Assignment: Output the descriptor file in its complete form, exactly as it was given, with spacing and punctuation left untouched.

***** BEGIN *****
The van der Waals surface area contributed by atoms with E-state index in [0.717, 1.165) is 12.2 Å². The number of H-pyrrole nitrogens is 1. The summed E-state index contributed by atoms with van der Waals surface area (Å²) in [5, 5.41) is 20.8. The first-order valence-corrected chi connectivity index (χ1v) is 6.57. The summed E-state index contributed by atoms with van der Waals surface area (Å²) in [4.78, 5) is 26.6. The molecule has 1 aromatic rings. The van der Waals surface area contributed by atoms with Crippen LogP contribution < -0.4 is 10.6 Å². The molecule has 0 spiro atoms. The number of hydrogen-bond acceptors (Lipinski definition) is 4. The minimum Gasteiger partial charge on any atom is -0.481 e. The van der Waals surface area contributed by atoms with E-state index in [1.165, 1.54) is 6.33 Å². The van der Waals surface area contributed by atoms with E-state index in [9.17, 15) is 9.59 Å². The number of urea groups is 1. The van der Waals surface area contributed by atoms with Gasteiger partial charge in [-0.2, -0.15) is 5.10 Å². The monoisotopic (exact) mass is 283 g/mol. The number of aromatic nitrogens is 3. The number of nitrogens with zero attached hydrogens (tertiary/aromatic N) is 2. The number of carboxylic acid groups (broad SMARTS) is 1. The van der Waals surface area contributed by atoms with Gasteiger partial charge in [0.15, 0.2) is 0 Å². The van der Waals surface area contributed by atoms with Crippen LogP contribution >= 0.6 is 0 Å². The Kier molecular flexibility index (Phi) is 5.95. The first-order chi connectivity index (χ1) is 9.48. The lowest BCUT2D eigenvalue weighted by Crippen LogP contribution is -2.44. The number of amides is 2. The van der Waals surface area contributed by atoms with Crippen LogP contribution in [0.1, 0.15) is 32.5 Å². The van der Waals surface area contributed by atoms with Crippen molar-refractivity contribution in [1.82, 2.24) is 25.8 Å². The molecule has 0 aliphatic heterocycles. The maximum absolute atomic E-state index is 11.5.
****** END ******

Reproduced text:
The van der Waals surface area contributed by atoms with E-state index in [0.717, 1.165) is 12.2 Å². The number of H-pyrrole nitrogens is 1. The summed E-state index contributed by atoms with van der Waals surface area (Å²) in [5, 5.41) is 20.8. The first-order valence-corrected chi connectivity index (χ1v) is 6.57. The summed E-state index contributed by atoms with van der Waals surface area (Å²) in [4.78, 5) is 26.6. The molecule has 1 aromatic rings. The van der Waals surface area contributed by atoms with Crippen LogP contribution < -0.4 is 10.6 Å². The molecule has 0 spiro atoms. The number of hydrogen-bond acceptors (Lipinski definition) is 4. The minimum Gasteiger partial charge on any atom is -0.481 e. The van der Waals surface area contributed by atoms with E-state index in [1.165, 1.54) is 6.33 Å². The van der Waals surface area contributed by atoms with E-state index in [9.17, 15) is 9.59 Å². The number of urea groups is 1. The van der Waals surface area contributed by atoms with Gasteiger partial charge in [-0.2, -0.15) is 5.10 Å². The monoisotopic (exact) mass is 283 g/mol. The number of aromatic nitrogens is 3. The number of nitrogens with zero attached hydrogens (tertiary/aromatic N) is 2. The number of carboxylic acid groups (broad SMARTS) is 1. The van der Waals surface area contributed by atoms with Gasteiger partial charge in [0.15, 0.2) is 0 Å². The van der Waals surface area contributed by atoms with Crippen LogP contribution >= 0.6 is 0 Å². The Kier molecular flexibility index (Phi) is 5.95. The first-order chi connectivity index (χ1) is 9.48. The lowest BCUT2D eigenvalue weighted by Crippen LogP contribution is -2.44. The number of amides is 2. The van der Waals surface area contributed by atoms with Crippen LogP contribution in [0.1, 0.15) is 32.5 Å². The van der Waals surface area contributed by atoms with Crippen molar-refractivity contribution in [1.82, 2.24) is 25.8 Å². The molecule has 0 aliphatic heterocycles. The maximum absolute atomic E-state index is 11.5.